The billion-dollar jury verdict has disappeared from U.S. courtrooms. For the second time in the past three years, there were no jury awards above $1 billion in 2008, according to data compiled by Bloomberg News. In 2007, there was one such verdict, for $1.5 billion.
Of the 10 largest jury verdicts in U.S. history, the last to be added to the list was in 2003. It was an $11.9-billion award against Exxon Mobil Corp. in a lawsuit by the state of Alabama claiming fraud in the underpayment of natural-gas royalties. It also was the last for more than $2 billion. The $11.8-billion punitive part of the Exxon verdict was erased in post-trial appeals, and Alabama wound up with about $120 million.
This reduction in billon-dollar jury verdicts is due in large part to courts applying caps or ratios on punitive damages. For example, many courts will apply a 3 to 1 ratio of punitive damages to compensatory damages. At first glance this may seem to be a good idea that a company can not be liable for more than 3 times the plaintiff’s compensatory damages (medical bills, lost wages, out of pocket expenses, pain and suffering); however, when this tort reform concept is closely analyzed it leaves the corporate defendant with little incentive to ensure that they are producing the safest possible product. For example, car manufacturer X may decide they can produce a cheaper car by using an inferior part and save themselves $5.00 a car or millions over the production life of the vehicle. When making this decision the car manufacturer will compare the likely number of injuries and deaths that may occur as a result of using this inferior part and the amount it may have to payout in claims against the amount of money it is saving by using this cheaper part. Reducing the threat of punitive damages against a corporate defendant encourages companies such as the car manufacturer in the aforementioned example to place dangerous inferior products into the stream of commerce.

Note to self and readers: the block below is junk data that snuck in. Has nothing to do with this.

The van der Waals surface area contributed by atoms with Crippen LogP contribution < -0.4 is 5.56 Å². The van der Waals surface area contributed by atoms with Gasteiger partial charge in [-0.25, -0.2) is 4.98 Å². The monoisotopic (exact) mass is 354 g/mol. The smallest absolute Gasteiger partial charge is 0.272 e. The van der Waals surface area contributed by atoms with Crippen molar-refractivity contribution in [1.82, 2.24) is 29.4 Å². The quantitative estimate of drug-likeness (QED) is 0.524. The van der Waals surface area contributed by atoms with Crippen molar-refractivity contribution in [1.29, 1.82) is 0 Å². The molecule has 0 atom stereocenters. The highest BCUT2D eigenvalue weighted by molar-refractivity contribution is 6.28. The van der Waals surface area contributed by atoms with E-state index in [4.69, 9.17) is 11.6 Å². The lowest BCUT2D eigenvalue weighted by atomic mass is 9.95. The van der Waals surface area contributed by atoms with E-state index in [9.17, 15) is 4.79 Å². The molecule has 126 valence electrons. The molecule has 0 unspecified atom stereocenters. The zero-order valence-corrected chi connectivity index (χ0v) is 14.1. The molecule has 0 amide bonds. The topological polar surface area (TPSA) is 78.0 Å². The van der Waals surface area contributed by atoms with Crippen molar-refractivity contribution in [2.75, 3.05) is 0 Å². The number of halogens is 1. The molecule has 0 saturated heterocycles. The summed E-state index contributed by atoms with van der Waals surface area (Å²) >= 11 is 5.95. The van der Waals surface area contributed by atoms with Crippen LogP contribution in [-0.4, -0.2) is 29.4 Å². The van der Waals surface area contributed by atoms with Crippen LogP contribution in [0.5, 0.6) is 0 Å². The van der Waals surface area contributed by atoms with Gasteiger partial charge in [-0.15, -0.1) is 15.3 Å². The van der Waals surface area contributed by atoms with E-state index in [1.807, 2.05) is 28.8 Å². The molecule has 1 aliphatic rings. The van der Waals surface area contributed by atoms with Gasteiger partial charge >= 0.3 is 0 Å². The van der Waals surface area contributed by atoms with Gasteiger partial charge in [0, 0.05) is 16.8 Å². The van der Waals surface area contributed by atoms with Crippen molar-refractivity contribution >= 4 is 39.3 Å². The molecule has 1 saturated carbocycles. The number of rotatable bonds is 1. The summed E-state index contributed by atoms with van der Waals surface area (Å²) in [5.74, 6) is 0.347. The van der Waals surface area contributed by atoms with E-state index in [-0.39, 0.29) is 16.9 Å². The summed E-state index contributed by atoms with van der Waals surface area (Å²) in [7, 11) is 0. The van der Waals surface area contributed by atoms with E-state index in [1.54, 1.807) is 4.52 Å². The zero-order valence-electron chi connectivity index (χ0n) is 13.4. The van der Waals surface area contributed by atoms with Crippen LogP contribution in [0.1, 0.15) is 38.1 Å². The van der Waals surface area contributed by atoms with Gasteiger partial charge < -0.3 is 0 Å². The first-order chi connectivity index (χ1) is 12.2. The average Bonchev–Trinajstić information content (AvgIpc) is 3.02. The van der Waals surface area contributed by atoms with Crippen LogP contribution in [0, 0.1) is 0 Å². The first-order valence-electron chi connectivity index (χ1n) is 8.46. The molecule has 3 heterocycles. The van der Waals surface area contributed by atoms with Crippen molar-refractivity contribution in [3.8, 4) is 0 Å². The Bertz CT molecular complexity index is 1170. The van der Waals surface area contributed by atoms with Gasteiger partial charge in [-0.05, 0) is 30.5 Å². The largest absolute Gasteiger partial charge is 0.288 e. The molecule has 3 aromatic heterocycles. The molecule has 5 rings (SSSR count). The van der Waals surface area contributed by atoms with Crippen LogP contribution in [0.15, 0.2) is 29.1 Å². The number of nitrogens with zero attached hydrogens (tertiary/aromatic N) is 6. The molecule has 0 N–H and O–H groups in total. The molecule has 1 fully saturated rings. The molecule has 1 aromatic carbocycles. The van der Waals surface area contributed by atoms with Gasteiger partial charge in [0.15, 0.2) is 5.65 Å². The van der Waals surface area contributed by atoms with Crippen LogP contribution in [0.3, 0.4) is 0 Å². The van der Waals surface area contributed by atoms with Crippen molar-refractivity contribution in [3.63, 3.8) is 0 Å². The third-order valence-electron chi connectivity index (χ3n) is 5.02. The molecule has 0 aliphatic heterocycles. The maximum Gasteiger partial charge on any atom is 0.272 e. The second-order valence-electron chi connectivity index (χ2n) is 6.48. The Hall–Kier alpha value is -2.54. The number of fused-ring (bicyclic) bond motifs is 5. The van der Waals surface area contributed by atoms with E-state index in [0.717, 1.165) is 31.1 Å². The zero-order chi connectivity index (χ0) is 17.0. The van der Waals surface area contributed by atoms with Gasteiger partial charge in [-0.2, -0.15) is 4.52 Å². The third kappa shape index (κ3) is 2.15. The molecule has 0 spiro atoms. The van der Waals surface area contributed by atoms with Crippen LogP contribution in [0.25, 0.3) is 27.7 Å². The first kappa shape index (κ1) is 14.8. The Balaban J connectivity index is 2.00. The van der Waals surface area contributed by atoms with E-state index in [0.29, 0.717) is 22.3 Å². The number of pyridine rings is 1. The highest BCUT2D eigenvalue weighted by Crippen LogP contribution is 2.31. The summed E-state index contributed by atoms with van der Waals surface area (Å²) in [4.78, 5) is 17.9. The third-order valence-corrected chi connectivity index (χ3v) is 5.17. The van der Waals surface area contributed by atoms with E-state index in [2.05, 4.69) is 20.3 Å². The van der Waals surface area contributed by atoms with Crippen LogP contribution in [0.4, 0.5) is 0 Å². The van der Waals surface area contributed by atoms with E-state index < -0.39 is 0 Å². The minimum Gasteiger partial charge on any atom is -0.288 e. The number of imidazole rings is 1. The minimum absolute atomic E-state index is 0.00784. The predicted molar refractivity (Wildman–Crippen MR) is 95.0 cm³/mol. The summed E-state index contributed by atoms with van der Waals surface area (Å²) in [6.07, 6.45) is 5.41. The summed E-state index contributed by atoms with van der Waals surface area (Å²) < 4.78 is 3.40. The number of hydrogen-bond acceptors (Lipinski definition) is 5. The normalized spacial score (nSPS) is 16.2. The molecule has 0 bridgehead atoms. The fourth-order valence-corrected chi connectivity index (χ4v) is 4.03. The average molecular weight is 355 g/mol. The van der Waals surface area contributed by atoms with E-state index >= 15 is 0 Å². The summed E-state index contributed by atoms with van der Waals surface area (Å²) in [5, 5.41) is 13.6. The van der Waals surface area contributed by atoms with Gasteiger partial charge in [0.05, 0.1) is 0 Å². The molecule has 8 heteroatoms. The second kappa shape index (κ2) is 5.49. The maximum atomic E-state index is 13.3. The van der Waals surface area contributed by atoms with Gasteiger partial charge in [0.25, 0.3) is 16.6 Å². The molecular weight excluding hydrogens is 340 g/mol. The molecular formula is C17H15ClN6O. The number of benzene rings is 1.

The lower of threat of a high punitive damages award has also aided the corporate defendant by reducing their incentive to settle out of court.
In 1999, the Alabama Legislature enacted a punitive damages cap. Alabama Code section 6-11-21 states that no award of punitive damages for physical injury shall exceed the greater of three times compensatory damages or $1,500,000.